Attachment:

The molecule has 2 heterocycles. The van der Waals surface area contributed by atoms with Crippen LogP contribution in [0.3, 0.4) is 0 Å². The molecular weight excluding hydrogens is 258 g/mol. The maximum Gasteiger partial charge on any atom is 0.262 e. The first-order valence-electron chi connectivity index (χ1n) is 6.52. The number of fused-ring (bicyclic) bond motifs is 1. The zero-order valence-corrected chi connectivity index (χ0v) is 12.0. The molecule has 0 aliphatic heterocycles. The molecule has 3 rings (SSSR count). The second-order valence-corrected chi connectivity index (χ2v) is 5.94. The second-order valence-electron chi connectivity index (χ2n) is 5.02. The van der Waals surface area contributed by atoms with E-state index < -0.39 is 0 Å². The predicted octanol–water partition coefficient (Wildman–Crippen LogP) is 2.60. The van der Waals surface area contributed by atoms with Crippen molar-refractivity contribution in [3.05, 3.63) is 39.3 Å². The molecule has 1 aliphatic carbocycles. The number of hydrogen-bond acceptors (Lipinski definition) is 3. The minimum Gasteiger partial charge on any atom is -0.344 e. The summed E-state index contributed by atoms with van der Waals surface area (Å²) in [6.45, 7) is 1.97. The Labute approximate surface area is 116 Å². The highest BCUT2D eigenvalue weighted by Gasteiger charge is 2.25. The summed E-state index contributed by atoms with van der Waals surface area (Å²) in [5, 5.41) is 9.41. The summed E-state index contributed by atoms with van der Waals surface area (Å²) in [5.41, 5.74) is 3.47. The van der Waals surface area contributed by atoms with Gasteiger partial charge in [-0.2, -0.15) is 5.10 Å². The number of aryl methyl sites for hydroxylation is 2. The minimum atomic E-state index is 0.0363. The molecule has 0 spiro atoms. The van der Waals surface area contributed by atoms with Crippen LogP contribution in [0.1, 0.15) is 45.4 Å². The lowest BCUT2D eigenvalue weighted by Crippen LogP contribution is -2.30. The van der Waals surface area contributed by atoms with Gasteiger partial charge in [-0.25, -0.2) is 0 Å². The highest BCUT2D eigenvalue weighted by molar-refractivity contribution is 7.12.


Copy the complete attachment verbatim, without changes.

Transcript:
The molecule has 2 heterocycles. The van der Waals surface area contributed by atoms with Crippen LogP contribution in [0.3, 0.4) is 0 Å². The molecular weight excluding hydrogens is 258 g/mol. The maximum Gasteiger partial charge on any atom is 0.262 e. The first-order valence-electron chi connectivity index (χ1n) is 6.52. The number of fused-ring (bicyclic) bond motifs is 1. The zero-order valence-corrected chi connectivity index (χ0v) is 12.0. The molecule has 0 aliphatic heterocycles. The molecule has 3 rings (SSSR count). The second-order valence-corrected chi connectivity index (χ2v) is 5.94. The second-order valence-electron chi connectivity index (χ2n) is 5.02. The van der Waals surface area contributed by atoms with E-state index < -0.39 is 0 Å². The predicted octanol–water partition coefficient (Wildman–Crippen LogP) is 2.60. The van der Waals surface area contributed by atoms with Crippen molar-refractivity contribution in [3.05, 3.63) is 39.3 Å². The molecule has 1 aliphatic carbocycles. The number of hydrogen-bond acceptors (Lipinski definition) is 3. The minimum Gasteiger partial charge on any atom is -0.344 e. The summed E-state index contributed by atoms with van der Waals surface area (Å²) in [6.45, 7) is 1.97. The Labute approximate surface area is 116 Å². The highest BCUT2D eigenvalue weighted by Gasteiger charge is 2.25. The summed E-state index contributed by atoms with van der Waals surface area (Å²) in [5, 5.41) is 9.41. The summed E-state index contributed by atoms with van der Waals surface area (Å²) in [5.41, 5.74) is 3.47. The van der Waals surface area contributed by atoms with Gasteiger partial charge in [-0.2, -0.15) is 5.10 Å². The number of aryl methyl sites for hydroxylation is 2. The minimum atomic E-state index is 0.0363. The molecule has 0 spiro atoms. The van der Waals surface area contributed by atoms with Crippen LogP contribution in [0.1, 0.15) is 45.4 Å². The lowest BCUT2D eigenvalue weighted by Crippen LogP contribution is -2.30. The van der Waals surface area contributed by atoms with Gasteiger partial charge in [-0.25, -0.2) is 0 Å². The highest BCUT2D eigenvalue weighted by molar-refractivity contribution is 7.12.